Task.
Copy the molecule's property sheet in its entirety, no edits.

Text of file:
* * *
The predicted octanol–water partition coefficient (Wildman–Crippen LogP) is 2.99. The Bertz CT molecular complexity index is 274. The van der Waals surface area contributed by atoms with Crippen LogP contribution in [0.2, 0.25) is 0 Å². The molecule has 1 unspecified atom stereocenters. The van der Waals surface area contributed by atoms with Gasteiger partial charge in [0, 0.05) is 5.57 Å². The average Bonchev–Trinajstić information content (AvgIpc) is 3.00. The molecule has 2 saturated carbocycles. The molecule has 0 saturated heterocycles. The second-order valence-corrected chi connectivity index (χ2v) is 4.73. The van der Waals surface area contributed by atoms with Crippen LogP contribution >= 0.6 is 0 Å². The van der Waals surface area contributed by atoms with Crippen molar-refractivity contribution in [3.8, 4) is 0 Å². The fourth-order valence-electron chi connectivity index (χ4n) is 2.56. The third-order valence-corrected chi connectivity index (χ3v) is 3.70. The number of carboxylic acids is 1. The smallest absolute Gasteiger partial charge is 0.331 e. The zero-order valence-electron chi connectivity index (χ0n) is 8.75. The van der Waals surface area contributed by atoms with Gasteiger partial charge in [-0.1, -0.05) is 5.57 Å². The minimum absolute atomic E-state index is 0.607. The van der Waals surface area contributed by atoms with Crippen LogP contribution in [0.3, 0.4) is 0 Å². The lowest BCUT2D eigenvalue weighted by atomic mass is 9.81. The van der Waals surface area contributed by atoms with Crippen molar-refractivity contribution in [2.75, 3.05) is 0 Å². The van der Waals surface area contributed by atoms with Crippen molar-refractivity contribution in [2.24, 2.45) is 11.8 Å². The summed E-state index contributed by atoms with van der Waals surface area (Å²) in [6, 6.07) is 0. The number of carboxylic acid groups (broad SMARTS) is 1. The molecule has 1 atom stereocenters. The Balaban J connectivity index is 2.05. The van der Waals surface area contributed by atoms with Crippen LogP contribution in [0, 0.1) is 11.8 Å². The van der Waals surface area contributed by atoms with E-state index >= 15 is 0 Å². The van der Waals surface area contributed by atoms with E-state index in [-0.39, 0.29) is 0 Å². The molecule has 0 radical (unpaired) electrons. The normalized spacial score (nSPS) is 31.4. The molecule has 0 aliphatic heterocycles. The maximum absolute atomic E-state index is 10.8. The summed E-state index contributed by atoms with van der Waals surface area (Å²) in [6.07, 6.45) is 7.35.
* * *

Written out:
The predicted octanol–water partition coefficient (Wildman–Crippen LogP) is 2.99. The Bertz CT molecular complexity index is 274. The van der Waals surface area contributed by atoms with Crippen LogP contribution in [0.2, 0.25) is 0 Å². The molecule has 1 unspecified atom stereocenters. The van der Waals surface area contributed by atoms with Gasteiger partial charge in [0, 0.05) is 5.57 Å². The average Bonchev–Trinajstić information content (AvgIpc) is 3.00. The molecule has 2 saturated carbocycles. The molecule has 0 saturated heterocycles. The second-order valence-corrected chi connectivity index (χ2v) is 4.73. The van der Waals surface area contributed by atoms with Crippen LogP contribution >= 0.6 is 0 Å². The van der Waals surface area contributed by atoms with Crippen molar-refractivity contribution in [3.8, 4) is 0 Å². The fourth-order valence-electron chi connectivity index (χ4n) is 2.56. The third-order valence-corrected chi connectivity index (χ3v) is 3.70. The number of carboxylic acids is 1. The smallest absolute Gasteiger partial charge is 0.331 e. The zero-order valence-electron chi connectivity index (χ0n) is 8.75. The van der Waals surface area contributed by atoms with Gasteiger partial charge in [-0.1, -0.05) is 5.57 Å². The minimum absolute atomic E-state index is 0.607. The van der Waals surface area contributed by atoms with Crippen LogP contribution in [0.3, 0.4) is 0 Å². The lowest BCUT2D eigenvalue weighted by atomic mass is 9.81. The van der Waals surface area contributed by atoms with Crippen molar-refractivity contribution in [2.75, 3.05) is 0 Å². The van der Waals surface area contributed by atoms with Crippen molar-refractivity contribution in [2.24, 2.45) is 11.8 Å². The summed E-state index contributed by atoms with van der Waals surface area (Å²) in [6, 6.07) is 0. The number of carboxylic acid groups (broad SMARTS) is 1. The molecule has 1 atom stereocenters. The Balaban J connectivity index is 2.05. The van der Waals surface area contributed by atoms with Crippen LogP contribution in [0, 0.1) is 11.8 Å². The van der Waals surface area contributed by atoms with E-state index >= 15 is 0 Å². The van der Waals surface area contributed by atoms with E-state index in [-0.39, 0.29) is 0 Å². The molecule has 0 radical (unpaired) electrons. The normalized spacial score (nSPS) is 31.4. The molecule has 0 aliphatic heterocycles. The maximum absolute atomic E-state index is 10.8. The summed E-state index contributed by atoms with van der Waals surface area (Å²) in [6.07, 6.45) is 7.35.